Wednesday, August 4, 2004

Italy surprises young U.S. with upset in Athens tuneup


U.S. men's basketball team embarassed in blowout loss

By JEFF D'ALESSIO
Florida Today

Massimo Bulleri doesn't have a $90 million Nike contract, like LeBron James. Giacomo Galanda's jersey isn't flying off the racks in Rome, like Carmelo Anthony's is in Denver.

[img]
USA Basketball head coach Larry Brown is not amused.
(AP photo)
And they don't call Gianmarco Pozzecco "The Answer," like they do Allen Iverson (actually, Pozzecco has an even better nickname - "The Atomic Fly").

But for one day, playing the kind of team basketball Larry Brown may not have enough time to instill in his Team USA bunch, the anonymous Italians upstaged the NBA multimillionaires in the most shocking turn of events since America added pro players 12 years ago.

Tuesday's 95-78 blowout - the worst loss ever for an American team with NBA players in international competition - was cheered in Belgrade when the PA announcer interrupted the game between Serbia & Montenegro and Lithuania with the breaking news, and sent shock waves that washed ashore in America.

"Very surprising," said Pat Williams, the Orlando Magic's executive vice president. "But keep in mind, this is a very young USA team (average age: 23) and they haven't been together very long. No question, the world is improving in basketball very quickly, and that will continue in the years ahead. Needless to say, the Olympics will be interesting to follow."

Clearly, times have changed from as recently as 2000, when Team USA roughed up the NBA-less Italians 93-61 on its way to a third straight undefeated Olympic tournament.

Two years later, Argentina upset a George Karl-coached Team USA at the FIBA World Championships, 87-80.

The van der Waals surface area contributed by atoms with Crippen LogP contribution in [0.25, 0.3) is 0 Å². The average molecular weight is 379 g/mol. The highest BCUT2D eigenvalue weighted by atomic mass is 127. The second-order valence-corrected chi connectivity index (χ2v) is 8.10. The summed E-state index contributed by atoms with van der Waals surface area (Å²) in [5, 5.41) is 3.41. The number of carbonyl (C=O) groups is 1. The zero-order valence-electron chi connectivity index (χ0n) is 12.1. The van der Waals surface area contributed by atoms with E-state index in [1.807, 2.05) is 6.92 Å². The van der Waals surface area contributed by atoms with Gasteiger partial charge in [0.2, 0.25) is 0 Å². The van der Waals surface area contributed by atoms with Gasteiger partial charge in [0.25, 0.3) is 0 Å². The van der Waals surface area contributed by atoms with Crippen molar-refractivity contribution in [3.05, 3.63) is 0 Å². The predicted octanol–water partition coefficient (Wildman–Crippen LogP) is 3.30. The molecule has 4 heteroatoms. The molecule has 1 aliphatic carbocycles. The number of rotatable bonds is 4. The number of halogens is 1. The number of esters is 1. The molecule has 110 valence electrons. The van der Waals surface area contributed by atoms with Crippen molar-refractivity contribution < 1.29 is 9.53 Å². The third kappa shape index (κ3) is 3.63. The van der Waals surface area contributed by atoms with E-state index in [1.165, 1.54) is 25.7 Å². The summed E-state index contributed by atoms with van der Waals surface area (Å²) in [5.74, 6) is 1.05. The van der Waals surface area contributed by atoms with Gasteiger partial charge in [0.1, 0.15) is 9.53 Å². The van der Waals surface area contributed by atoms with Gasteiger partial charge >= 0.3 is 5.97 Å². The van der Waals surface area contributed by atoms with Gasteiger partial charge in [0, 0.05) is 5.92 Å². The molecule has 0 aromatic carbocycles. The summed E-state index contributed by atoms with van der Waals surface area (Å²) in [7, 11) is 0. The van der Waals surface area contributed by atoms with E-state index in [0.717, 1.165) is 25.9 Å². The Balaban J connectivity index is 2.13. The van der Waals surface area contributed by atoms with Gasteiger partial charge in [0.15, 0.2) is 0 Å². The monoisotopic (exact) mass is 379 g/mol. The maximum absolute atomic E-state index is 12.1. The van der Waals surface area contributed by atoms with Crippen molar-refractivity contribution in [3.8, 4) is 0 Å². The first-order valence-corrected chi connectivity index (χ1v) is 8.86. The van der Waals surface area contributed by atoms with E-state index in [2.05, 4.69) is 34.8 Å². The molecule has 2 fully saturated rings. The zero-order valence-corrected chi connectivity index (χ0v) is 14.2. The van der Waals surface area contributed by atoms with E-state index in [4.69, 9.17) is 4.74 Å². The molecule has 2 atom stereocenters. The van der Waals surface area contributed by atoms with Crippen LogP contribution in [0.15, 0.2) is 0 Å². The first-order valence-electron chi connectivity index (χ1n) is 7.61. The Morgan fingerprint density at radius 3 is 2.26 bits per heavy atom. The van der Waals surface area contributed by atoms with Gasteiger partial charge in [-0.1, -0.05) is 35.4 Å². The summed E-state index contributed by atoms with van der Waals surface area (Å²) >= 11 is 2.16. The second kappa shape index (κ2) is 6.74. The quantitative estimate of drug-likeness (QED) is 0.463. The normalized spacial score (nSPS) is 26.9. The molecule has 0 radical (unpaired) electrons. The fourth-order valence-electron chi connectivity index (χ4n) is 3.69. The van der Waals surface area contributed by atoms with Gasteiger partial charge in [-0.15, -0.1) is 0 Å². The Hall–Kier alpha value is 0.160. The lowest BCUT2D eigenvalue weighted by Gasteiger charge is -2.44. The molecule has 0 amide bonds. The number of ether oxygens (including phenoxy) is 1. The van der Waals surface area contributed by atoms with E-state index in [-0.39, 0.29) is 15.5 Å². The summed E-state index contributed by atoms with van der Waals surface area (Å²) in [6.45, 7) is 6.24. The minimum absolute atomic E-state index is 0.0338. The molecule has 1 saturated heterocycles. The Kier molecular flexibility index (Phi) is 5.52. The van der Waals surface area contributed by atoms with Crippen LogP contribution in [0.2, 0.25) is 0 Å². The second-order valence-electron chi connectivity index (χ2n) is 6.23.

Then Yugoslavia did it, 81-78.

And Spain, 81-76.

Those teams at least had NBA players on their rosters, like the Dirk Nowitzki-led Germany gang that Team USA will face Wednesday and the Yao Ming-led China contingent it may see in Athens.

Italy had not one NBA player on its roster, further proof that the rest of the world is catching up to the United States.

"Maybe the USA shouldn't send NBA players," Dallas Mavericks owner Mark Cuban joked Tuesday. "Might make the league look bad and hurt our ability to market. Or maybe teams that play together beat stars. Or maybe Team USA is playing possum to make the games more interesting. ... Or maybe they just haven't had enough time to play together.

"I'm betting on the last one."

So are others around the NBA, who can't believe a team showcasing the league's brightest star (Tim Duncan) and its promising future (James, Anthony, Dwyane Wade, Amare Stoudemire) is really 17 points worse than Giacomo Galanda & Co.

"Nobody likes to lose," Nuggets general manager Kiki Vandweghe said from Denver, "but Larry Brown is a great coach and sometimes a great team responds well to an early loss."

Brown has his work cut out for him between now and Athens:

• The latest Dream Team is short on shooters, as was evidenced by Team USA's 4-for-13 effort on 3-pointers Tuesday. In two exhibitions, Stephon Marbury has yet to make a 3-pointer. Past USA outfits had at least one dead-eye shooter - Allan Houston and Steve Smith in 2000, Reggie Miller in 1996, Chris Mullin and Larry Bird in 1992.

• This team doesn't play defense quite like Brown's Detroit Pistons. Italy drilled 15 3-pointers - it put up 35 - and showed superior ball movement.

• The offense, with the free-wheeling Marbury and young Wade running it, was out of sorts, committing three shot clock violations, struggling against the Italian zone and turning it over 23 times.

"I really question whether the basic basketball knowledge of Team USA and the limited time Larry Brown has to get them on the same page is enough to win a gold medal," said Ric Bucher, who covers the NBA for ESPN. "I won't be surprised if it isn't."




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